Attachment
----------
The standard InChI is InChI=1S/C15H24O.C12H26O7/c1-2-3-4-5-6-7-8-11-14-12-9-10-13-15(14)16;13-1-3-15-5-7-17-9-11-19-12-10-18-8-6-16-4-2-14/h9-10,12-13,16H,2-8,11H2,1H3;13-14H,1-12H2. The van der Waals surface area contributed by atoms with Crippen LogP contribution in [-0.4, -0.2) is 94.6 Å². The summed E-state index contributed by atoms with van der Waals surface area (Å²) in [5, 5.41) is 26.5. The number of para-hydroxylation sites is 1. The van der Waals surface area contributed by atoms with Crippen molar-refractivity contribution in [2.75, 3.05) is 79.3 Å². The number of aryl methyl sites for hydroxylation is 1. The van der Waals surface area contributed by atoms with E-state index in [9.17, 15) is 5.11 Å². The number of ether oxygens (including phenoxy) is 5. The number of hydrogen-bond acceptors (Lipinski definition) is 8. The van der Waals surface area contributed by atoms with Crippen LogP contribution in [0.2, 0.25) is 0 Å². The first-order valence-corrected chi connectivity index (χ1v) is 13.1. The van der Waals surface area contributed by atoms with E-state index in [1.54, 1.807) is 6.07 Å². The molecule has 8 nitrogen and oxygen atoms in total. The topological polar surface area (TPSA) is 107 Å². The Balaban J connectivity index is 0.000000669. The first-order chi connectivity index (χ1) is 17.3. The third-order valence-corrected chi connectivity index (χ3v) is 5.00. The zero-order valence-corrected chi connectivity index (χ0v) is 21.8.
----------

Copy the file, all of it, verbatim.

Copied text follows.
The standard InChI is InChI=1S/C15H24O.C12H26O7/c1-2-3-4-5-6-7-8-11-14-12-9-10-13-15(14)16;13-1-3-15-5-7-17-9-11-19-12-10-18-8-6-16-4-2-14/h9-10,12-13,16H,2-8,11H2,1H3;13-14H,1-12H2. The van der Waals surface area contributed by atoms with Crippen LogP contribution in [-0.4, -0.2) is 94.6 Å². The summed E-state index contributed by atoms with van der Waals surface area (Å²) in [5, 5.41) is 26.5. The number of para-hydroxylation sites is 1. The van der Waals surface area contributed by atoms with Crippen molar-refractivity contribution in [2.75, 3.05) is 79.3 Å². The number of aryl methyl sites for hydroxylation is 1. The van der Waals surface area contributed by atoms with E-state index in [9.17, 15) is 5.11 Å². The number of ether oxygens (including phenoxy) is 5. The number of hydrogen-bond acceptors (Lipinski definition) is 8. The van der Waals surface area contributed by atoms with Crippen LogP contribution in [0.2, 0.25) is 0 Å². The first-order valence-corrected chi connectivity index (χ1v) is 13.1. The van der Waals surface area contributed by atoms with E-state index in [1.54, 1.807) is 6.07 Å². The molecule has 8 nitrogen and oxygen atoms in total. The topological polar surface area (TPSA) is 107 Å². The Balaban J connectivity index is 0.000000669. The first-order chi connectivity index (χ1) is 17.3. The third-order valence-corrected chi connectivity index (χ3v) is 5.00. The zero-order valence-corrected chi connectivity index (χ0v) is 21.8.